I have a shaky history with improv. It’s something I have always been able to do for a little while, but the better I get, the more I think. And the more I think, the worse I become at improv.
That quality has led to some of my highest highs and most debilitating lows, so I was a bit traumatized to start Don’t Think Twice. Not only that, but a lot of films have suffered by relying on the improvization of their leading actors, so I was worried I wouldn’t like it.
Boy, was I relieved. Don’t Think Twice is one of the best films this year, capable of building me up and tearing me apart at the same time, an absolute gem.
It centers on The Commune, a group of improv comedians that learn their theater is going to be shut down. They all want to be on Weekend Live (basically SNL), but only two of them get auditions. One of them (Keegan-Michael Key) gets the job, and the other (Gillian Jacobs) does not, and then the rest try to make sense of their changing lives. Improv is everything to them, so they can’t just give up. Jack (Key) really wants to help his friends out, but they all realize he might have to leave them behind.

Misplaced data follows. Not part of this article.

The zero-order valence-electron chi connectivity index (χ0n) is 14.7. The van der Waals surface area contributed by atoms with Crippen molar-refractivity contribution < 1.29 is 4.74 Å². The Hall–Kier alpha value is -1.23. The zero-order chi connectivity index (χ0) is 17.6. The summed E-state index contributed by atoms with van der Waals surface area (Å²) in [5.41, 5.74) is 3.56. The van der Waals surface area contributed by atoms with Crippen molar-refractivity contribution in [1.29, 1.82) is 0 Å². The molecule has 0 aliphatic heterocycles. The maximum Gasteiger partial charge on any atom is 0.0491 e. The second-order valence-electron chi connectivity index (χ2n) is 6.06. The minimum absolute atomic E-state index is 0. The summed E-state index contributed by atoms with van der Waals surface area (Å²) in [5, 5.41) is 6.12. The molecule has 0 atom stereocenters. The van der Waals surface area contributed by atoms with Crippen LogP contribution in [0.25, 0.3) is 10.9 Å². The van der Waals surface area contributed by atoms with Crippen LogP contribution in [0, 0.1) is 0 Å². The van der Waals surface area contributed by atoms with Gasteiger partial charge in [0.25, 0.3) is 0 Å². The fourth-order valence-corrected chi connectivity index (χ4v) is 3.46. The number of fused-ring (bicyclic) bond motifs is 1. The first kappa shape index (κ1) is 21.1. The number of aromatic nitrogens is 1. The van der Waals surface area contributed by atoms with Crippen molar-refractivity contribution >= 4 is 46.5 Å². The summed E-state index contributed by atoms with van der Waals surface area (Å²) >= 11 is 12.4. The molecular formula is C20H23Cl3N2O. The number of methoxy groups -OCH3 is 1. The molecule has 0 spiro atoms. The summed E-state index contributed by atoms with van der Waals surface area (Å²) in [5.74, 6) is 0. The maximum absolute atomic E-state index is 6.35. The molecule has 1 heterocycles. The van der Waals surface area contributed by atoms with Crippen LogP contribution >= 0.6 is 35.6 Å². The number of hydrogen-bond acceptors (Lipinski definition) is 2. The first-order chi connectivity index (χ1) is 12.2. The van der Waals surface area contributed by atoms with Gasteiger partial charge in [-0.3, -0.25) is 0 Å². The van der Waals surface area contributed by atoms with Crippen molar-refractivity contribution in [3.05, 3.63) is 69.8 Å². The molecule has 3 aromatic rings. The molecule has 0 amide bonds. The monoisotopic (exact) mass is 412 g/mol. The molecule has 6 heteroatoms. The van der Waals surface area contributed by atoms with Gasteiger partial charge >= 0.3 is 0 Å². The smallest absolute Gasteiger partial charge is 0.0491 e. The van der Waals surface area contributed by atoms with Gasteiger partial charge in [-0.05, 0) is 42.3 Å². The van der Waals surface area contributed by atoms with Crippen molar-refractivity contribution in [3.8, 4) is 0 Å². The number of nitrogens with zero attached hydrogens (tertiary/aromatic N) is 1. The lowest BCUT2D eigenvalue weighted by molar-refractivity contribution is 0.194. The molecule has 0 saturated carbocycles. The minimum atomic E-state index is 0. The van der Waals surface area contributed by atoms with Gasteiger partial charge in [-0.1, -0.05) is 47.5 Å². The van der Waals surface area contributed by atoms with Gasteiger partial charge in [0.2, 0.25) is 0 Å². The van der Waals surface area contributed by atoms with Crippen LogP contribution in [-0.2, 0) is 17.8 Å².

I’m almost crying just thinking about it. I know these are actors and the story is fictional, but I just want it to work out so badly for them. As heartbreaking as this film can be, it’s also really heartwarming (and funny), and I just want to wrap it around me like a blanket.
Ultimately, this film is about a lot of things. It’s about success, of course, and what that can do to relationships. But it’s also about something else. Not all of us are going to succeed—likely a small fraction of us will—but we don’t all have the same dreams. Failure to one person might be success or contentment to someone else. People in love might not always stay together, even if they want to. Sometimes, you have to put yourself first, knowing that it’s not always a bad thing to do.
Please see this film. Please buy it, so you can watch it over and over again. It’s worth whatever you have to pay.
Don’t Think Twice is available on Blu-ray, DVD, and digital.